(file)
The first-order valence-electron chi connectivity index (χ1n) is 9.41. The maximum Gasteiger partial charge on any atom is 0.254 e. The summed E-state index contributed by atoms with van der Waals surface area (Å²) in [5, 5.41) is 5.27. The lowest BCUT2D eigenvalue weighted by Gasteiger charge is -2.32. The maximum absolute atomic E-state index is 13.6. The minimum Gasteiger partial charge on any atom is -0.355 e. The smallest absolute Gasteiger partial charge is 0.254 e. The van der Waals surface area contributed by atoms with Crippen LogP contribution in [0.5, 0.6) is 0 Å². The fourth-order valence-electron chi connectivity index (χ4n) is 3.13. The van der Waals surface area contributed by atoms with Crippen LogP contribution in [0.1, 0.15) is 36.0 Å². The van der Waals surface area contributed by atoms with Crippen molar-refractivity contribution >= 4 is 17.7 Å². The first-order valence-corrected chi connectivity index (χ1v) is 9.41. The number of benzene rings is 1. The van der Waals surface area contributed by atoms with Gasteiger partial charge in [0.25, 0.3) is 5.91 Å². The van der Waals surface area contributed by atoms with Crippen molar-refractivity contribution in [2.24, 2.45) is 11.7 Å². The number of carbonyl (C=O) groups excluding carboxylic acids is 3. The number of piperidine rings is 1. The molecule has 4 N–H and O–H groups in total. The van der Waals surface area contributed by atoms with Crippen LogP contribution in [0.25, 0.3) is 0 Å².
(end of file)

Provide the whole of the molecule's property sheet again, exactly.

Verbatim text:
The first-order valence-electron chi connectivity index (χ1n) is 9.41. The maximum Gasteiger partial charge on any atom is 0.254 e. The summed E-state index contributed by atoms with van der Waals surface area (Å²) in [5, 5.41) is 5.27. The lowest BCUT2D eigenvalue weighted by Gasteiger charge is -2.32. The maximum absolute atomic E-state index is 13.6. The minimum Gasteiger partial charge on any atom is -0.355 e. The smallest absolute Gasteiger partial charge is 0.254 e. The van der Waals surface area contributed by atoms with Crippen LogP contribution in [0.5, 0.6) is 0 Å². The fourth-order valence-electron chi connectivity index (χ4n) is 3.13. The van der Waals surface area contributed by atoms with Crippen LogP contribution in [0.1, 0.15) is 36.0 Å². The van der Waals surface area contributed by atoms with Crippen molar-refractivity contribution >= 4 is 17.7 Å². The first-order valence-corrected chi connectivity index (χ1v) is 9.41. The number of benzene rings is 1. The van der Waals surface area contributed by atoms with Gasteiger partial charge in [0.25, 0.3) is 5.91 Å². The van der Waals surface area contributed by atoms with Crippen molar-refractivity contribution in [2.24, 2.45) is 11.7 Å². The number of carbonyl (C=O) groups excluding carboxylic acids is 3. The number of piperidine rings is 1. The molecule has 4 N–H and O–H groups in total. The van der Waals surface area contributed by atoms with Crippen LogP contribution in [0.25, 0.3) is 0 Å².